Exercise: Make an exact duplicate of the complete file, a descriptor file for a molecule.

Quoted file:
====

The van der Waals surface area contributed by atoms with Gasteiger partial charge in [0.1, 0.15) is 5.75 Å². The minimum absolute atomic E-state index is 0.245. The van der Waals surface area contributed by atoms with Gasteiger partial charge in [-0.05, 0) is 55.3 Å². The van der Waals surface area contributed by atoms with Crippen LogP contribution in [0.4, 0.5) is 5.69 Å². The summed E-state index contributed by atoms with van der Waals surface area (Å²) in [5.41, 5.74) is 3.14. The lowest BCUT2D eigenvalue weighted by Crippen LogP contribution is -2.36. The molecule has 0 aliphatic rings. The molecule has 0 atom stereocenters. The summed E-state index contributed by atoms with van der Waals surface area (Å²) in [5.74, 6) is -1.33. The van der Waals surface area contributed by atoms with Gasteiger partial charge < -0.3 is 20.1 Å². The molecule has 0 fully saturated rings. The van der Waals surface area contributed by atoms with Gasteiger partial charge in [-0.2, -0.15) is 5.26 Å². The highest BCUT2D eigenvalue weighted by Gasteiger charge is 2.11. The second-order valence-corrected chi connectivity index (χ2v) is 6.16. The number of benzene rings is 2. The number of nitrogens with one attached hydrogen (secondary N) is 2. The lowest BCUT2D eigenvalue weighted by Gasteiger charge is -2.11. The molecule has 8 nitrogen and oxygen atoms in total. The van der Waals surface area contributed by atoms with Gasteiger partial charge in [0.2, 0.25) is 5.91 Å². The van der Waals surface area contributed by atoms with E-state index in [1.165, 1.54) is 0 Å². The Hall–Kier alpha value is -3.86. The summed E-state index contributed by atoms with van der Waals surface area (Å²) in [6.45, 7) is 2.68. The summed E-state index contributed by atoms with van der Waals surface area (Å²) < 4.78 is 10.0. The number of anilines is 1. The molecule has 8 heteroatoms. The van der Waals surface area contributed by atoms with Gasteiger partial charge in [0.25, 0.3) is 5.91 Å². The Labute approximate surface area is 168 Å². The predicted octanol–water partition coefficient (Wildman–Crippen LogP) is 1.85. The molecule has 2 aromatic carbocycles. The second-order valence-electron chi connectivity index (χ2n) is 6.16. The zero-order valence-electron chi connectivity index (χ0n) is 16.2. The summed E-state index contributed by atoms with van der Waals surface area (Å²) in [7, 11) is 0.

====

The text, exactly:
The van der Waals surface area contributed by atoms with Gasteiger partial charge in [0.1, 0.15) is 5.75 Å². The minimum absolute atomic E-state index is 0.245. The van der Waals surface area contributed by atoms with Gasteiger partial charge in [-0.05, 0) is 55.3 Å². The van der Waals surface area contributed by atoms with Crippen LogP contribution in [0.4, 0.5) is 5.69 Å². The summed E-state index contributed by atoms with van der Waals surface area (Å²) in [5.41, 5.74) is 3.14. The lowest BCUT2D eigenvalue weighted by Crippen LogP contribution is -2.36. The molecule has 0 aliphatic rings. The molecule has 0 atom stereocenters. The summed E-state index contributed by atoms with van der Waals surface area (Å²) in [5.74, 6) is -1.33. The van der Waals surface area contributed by atoms with Gasteiger partial charge < -0.3 is 20.1 Å². The molecule has 0 fully saturated rings. The van der Waals surface area contributed by atoms with Gasteiger partial charge in [-0.2, -0.15) is 5.26 Å². The highest BCUT2D eigenvalue weighted by Gasteiger charge is 2.11. The second-order valence-corrected chi connectivity index (χ2v) is 6.16. The number of benzene rings is 2. The number of nitrogens with one attached hydrogen (secondary N) is 2. The lowest BCUT2D eigenvalue weighted by Gasteiger charge is -2.11. The molecule has 8 nitrogen and oxygen atoms in total. The van der Waals surface area contributed by atoms with Gasteiger partial charge in [0.2, 0.25) is 5.91 Å². The van der Waals surface area contributed by atoms with E-state index in [1.165, 1.54) is 0 Å². The Hall–Kier alpha value is -3.86. The summed E-state index contributed by atoms with van der Waals surface area (Å²) in [6.45, 7) is 2.68. The summed E-state index contributed by atoms with van der Waals surface area (Å²) < 4.78 is 10.0. The number of anilines is 1. The molecule has 8 heteroatoms. The van der Waals surface area contributed by atoms with Gasteiger partial charge in [0.25, 0.3) is 5.91 Å². The Labute approximate surface area is 168 Å². The predicted octanol–water partition coefficient (Wildman–Crippen LogP) is 1.85. The molecule has 2 aromatic carbocycles. The second-order valence-electron chi connectivity index (χ2n) is 6.16. The zero-order valence-electron chi connectivity index (χ0n) is 16.2. The summed E-state index contributed by atoms with van der Waals surface area (Å²) in [7, 11) is 0.